RR69081. Bronze semis, Crawford 243/2, Sydenham 495 (R4), SRCV I 870, F, some corrosion, weight 7.740 g, maximum diameter 22.1 mm, die axis 0o, Rome mint, 134 B.C.; obverse laureate head of Saturn right, S (mark of value) behind; reverse galley prow right, lituus over TI·AVGVR above, S (mark of value) on right, ROMA below; from the Andrew McCabe Collection .; rare; $155.00 (€116.25)
Roman Republic, M. Acilius M.f., 130 B.C.
Only one example in Paris, none in the British Museum, none on Coin Archives.
RR69099. Bronze triens, Crawford 255/3, Sydenham 512a, BMCRR - (p. 170 existence of triens noted), SRCV I 1017, F, corrosion, weight 5.145 g, maximum diameter 19.7 mm, die axis 0o, Rome mint, 130 B.C.; obverse helmeted head of Minerva right, four pellets (mark of value) behind; reverse prow of galley right, M.ACILI (MA ligate) above, four pellets (mark of value) before, ROMA below; from the Andrew McCabe Collection; extremely rare; $155.00 (€116.25)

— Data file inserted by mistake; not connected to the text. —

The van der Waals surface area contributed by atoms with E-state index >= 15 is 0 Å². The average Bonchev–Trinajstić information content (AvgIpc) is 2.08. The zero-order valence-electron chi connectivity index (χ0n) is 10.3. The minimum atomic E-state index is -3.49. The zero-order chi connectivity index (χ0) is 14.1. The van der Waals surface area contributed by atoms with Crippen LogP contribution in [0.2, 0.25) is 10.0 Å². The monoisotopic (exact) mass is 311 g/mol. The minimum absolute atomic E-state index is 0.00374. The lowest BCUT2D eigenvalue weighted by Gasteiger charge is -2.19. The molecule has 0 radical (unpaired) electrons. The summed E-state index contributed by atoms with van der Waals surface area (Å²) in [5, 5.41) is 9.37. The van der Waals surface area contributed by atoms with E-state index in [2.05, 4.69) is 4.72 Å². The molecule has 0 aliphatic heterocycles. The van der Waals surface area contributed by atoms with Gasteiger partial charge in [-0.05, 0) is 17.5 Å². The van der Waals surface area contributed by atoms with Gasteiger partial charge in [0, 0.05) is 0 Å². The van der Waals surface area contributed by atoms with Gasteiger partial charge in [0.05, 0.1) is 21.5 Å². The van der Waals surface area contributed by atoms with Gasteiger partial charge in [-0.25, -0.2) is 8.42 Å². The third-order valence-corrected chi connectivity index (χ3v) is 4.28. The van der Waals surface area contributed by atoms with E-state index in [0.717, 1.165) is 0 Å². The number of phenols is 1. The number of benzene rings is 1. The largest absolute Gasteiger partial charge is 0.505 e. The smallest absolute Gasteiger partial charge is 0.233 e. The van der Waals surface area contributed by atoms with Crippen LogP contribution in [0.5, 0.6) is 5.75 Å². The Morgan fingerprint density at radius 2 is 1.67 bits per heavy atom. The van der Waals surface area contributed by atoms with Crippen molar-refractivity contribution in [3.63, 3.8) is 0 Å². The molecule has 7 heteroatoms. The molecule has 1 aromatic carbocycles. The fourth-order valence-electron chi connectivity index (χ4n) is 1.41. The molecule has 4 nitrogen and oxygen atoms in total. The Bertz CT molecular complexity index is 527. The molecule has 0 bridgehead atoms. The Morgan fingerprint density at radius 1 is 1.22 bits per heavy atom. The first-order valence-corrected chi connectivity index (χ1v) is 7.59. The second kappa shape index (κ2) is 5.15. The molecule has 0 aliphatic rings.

Roman Republic, L. Valerius Flaccus, 108 - 107 B.C.
Mars and the apex recall that the moneyer's father held the office of Flamen Martialis. Crawford concludes the office of moneyer may have been consider a career substitute for aedileship and the grain on the reverse advertises the moneyer would have distributed grain had he been elected Aedile. -- Roman Republican Coinage by Michael H. Crawford
RR90734. Silver denarius, SRCV I 183, Sydenham 565, Crawford 306/1, RSC I Valeria 11, VF, centered, toned, weak centers, weight 3.834 g, maximum diameter 19.0 mm, die axis 0o, Rome mint, 108 - 107 B.C.; obverse winged and draped bust of Victory right, X below chin; reverse LVALERI / FLACCI (downward on left), Mars walking left, spear in right hand, trophy in left over shoulder, apex left, head of grain behind; $150.00 (€112.50)
Roman Republic, C. Minucius Augurinus, 135 B.C.